by Diane Leopard (UK)
I am 55 years of age and live in Stoke-on-Trent, Staffordshire, England. I am a clinical complementary therapist working with cancer patients and people with long term illnesses. I am also a breast cancer survivor. I started photography as I was presented with a national Prize for Excellence in Practice by the Federation of Holistic Therapists and I wanted to buy a keepsake with the prize money. This collection not only represents my emotions but also emotions and feelings that have been shared by other cancer patients and my family.
I deliver the talk and exhibition to health care professionals, cancer patients, work colleagues and the general public because I want people to understand the devastating emotional impact a cancer diagnosis has on lives. If more people can understand our emotions I am convinced that cancer patients will have a better quality recovery. Cancer changes lives but that’s not always a bad thing. I now see the beauty that surrounds us all yet many of us take for granted.
All the photos are my own work, not edited and not staged it is very important to me that they are completely natural. I am a novice photographer and this project is not about quality but about the stories.”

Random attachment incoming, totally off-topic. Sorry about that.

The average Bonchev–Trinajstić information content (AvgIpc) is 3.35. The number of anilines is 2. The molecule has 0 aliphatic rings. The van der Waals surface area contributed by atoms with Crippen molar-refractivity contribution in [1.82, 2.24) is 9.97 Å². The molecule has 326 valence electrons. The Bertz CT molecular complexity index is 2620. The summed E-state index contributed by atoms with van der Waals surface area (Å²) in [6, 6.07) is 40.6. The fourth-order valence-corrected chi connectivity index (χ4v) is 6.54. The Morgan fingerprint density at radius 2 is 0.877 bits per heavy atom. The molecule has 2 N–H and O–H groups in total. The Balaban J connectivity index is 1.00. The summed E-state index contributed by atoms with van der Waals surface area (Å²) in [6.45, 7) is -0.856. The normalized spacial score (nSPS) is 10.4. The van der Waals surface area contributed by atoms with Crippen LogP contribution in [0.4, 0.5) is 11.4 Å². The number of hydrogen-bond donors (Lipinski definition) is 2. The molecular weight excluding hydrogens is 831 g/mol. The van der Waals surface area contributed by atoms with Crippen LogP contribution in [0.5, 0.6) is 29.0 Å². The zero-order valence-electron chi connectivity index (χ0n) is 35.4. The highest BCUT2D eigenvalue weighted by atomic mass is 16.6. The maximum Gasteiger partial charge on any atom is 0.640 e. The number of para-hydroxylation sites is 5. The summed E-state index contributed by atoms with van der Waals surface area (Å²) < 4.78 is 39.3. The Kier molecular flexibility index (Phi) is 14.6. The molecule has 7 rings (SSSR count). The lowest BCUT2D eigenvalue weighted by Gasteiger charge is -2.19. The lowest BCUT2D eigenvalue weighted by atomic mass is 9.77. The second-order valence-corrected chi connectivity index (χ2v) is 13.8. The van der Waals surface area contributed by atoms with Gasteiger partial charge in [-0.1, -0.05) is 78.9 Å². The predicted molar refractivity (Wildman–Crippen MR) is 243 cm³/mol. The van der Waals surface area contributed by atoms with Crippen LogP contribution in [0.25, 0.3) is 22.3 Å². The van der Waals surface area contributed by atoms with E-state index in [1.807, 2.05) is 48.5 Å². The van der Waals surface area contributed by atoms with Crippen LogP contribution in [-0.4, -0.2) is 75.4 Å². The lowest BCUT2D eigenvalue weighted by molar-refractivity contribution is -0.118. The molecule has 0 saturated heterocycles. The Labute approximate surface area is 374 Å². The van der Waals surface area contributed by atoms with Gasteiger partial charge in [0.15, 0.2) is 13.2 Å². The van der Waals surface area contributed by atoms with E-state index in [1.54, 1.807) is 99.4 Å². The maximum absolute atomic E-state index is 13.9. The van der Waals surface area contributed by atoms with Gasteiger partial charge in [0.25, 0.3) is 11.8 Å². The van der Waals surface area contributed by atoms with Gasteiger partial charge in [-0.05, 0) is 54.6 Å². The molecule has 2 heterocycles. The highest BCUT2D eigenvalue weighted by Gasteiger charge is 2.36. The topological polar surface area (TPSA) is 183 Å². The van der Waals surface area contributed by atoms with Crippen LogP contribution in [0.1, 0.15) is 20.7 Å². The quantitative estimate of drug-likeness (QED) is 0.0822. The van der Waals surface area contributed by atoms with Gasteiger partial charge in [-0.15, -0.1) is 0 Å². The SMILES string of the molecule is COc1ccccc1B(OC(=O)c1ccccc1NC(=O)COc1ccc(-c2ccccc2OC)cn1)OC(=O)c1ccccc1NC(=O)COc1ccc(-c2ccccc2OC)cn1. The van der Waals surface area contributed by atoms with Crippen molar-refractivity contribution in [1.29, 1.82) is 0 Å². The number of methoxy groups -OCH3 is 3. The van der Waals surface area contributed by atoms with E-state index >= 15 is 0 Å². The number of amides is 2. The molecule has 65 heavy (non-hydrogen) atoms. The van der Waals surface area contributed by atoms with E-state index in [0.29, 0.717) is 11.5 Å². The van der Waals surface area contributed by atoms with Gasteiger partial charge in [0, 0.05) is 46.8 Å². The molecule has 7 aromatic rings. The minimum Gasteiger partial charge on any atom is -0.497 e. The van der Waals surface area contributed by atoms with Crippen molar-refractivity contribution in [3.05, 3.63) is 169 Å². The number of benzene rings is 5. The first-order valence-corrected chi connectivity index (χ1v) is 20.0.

Here are two links that explain the project in more detail.
Images Through the Emotional Impact of Cancer
Diagnosis – This picture of a crumbling castle represents how I felt when the consultant told me that I had breast cancer. In the foreground of this picture you can see people going about life as normal whilst my life came tumbling down
Denial – This photograph is a statue in the beautiful Trentham Gardens called the 50p man. This reminds me how I felt in the first few months when I wanted to hide away and pretend that breast cancer wasn’t happening. In the background you can see people going about everyday life and I longed to be one of those ‘normal’ people.
Tears – Taken in our garden with the early morning dew after the frost had left the nasturtiums limp and lifeless. This represents the tears that I cried. Tears of sadness, confusion, uncertainty and pain.